INPUT fails if the entered text contains pair of square brackets

sst

Aug 3, 2009
8
0
INPUT or SET /P fails if the entered text contains pair of square brackets.

Code:
[C:\]INPUT Enter text:  %%myvar
Enter text: Sample text [ to fail input ]
TCC: Not an array variable "myvar"

[C:\]
The documentation does not mention anything about this behavior so Its not clear to me if it is intentional or not.
The QUERYBOX command does not pose this limitation/behavior.

So is there any way to get such an input from stdin?
 

sst

Aug 3, 2009
8
0
In the meantime, I resorted to using this little snippet as a workaround for this limitation.
This may be useful to others who may use earlier versions of TCC which which may be affected by this bug.

It also has the advantage(for me) that the input history is available with CMD's SET /P, whereas TCC does not provide this functionality with SET /P and INPUT (or maybe I don't know how to activate it).

Code:
setlocal
    setdos /x0-45678
    unset userInput
    set "savedTitle=%_WINTITLE"
    (echos Prompt text goes here)
    setdos /x+5678
    REM The CMD's title command outputs the help message if the title matches this regex pattern "/\s*[?]"
    REM So it should be redirected to nul to be safe
    for /F "delims=" %%I in ('@"%_WINSYSDIR\cmd" /e:on /v:on /d /c title !savedTitle!^^^>nul^^^&set /p "userInput="^^^&if defined userInput echo(!userInput!') do (
        setdos /x-5678
        set "userInput=%%I"
    )
endlocal userInput

SideNote:
I had to omit the .exe extension from cmd because apparently the forum software does permit the post to contain cmd.exe. This does not occur with other names like TCC.exe. Strange!
 
Last edited:
May 20, 2008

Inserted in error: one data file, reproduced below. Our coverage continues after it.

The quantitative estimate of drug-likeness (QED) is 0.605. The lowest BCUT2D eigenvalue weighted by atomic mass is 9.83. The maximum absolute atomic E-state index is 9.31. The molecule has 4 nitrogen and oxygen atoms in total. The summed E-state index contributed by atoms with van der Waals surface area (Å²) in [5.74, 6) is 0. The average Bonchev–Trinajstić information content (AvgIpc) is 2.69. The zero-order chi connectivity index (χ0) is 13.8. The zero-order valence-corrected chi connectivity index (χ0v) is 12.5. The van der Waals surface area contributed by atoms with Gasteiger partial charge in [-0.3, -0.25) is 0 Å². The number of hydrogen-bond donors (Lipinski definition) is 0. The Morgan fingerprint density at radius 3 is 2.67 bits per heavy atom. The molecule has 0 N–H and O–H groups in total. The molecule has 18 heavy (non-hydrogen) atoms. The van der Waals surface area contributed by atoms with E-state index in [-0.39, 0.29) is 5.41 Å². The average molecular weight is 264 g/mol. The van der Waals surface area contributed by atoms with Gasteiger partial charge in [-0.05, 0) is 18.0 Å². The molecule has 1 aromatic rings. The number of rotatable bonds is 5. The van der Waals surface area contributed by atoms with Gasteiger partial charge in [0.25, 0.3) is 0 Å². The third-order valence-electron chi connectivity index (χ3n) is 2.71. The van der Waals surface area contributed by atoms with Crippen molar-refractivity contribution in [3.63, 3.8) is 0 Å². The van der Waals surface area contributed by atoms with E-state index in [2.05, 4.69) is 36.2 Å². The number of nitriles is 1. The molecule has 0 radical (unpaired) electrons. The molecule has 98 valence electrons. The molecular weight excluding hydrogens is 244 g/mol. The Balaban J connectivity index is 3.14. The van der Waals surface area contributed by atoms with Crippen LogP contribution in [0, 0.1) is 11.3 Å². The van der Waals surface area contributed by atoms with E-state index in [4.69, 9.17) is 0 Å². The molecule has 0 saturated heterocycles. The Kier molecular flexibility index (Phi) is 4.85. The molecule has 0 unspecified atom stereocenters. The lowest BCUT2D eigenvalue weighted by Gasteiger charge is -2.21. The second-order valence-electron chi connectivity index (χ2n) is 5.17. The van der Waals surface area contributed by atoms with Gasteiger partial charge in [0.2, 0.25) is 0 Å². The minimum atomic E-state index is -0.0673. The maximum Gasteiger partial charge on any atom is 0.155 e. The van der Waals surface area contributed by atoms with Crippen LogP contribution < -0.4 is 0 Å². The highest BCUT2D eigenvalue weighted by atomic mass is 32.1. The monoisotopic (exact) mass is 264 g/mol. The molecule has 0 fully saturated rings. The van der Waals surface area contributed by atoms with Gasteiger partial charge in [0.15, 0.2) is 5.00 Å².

10,564
78
Syracuse, NY, USA
And while it doesn't object to TCC.EXE, it does have a problem with TCMD‍.EXE ....
That's because it has a naughty substring. Charles, why did you choose character 8205 (0x200D) and how did you get it into your post? [Character 8205 is between the 'D' and the '.' in my quote from Charles's post.]

It might be done for a very simple reason ... security. I'm confident you could do some damage if you talked a user into executing the right CMD command line copied from the forum. And if it is done for the sake of security, it's pretty lame!
 

Charles Dye

Super Moderator
Staff member
May 20, 2008
4,201
72
Albuquerque, NM
prospero.unm.edu
That's because it has a naughty substring. Charles, why did you choose character 8205 (0x200D) and how did you get it into your post? [Character 8205 is between the 'D' and the '.' in my quote from Charles's post.]
That's the zero-width joiner. Just a character which people can't see, but is sufficient to fool the filter. There are other Unicode characters which would work just as well.

As for how, I have a command COPYCHARS that lets me stick arbitrary characters on the clipboard: copychars "CMD" zwj; ".EXE"
But you can do the same trick with CharMap.
 
Last edited:
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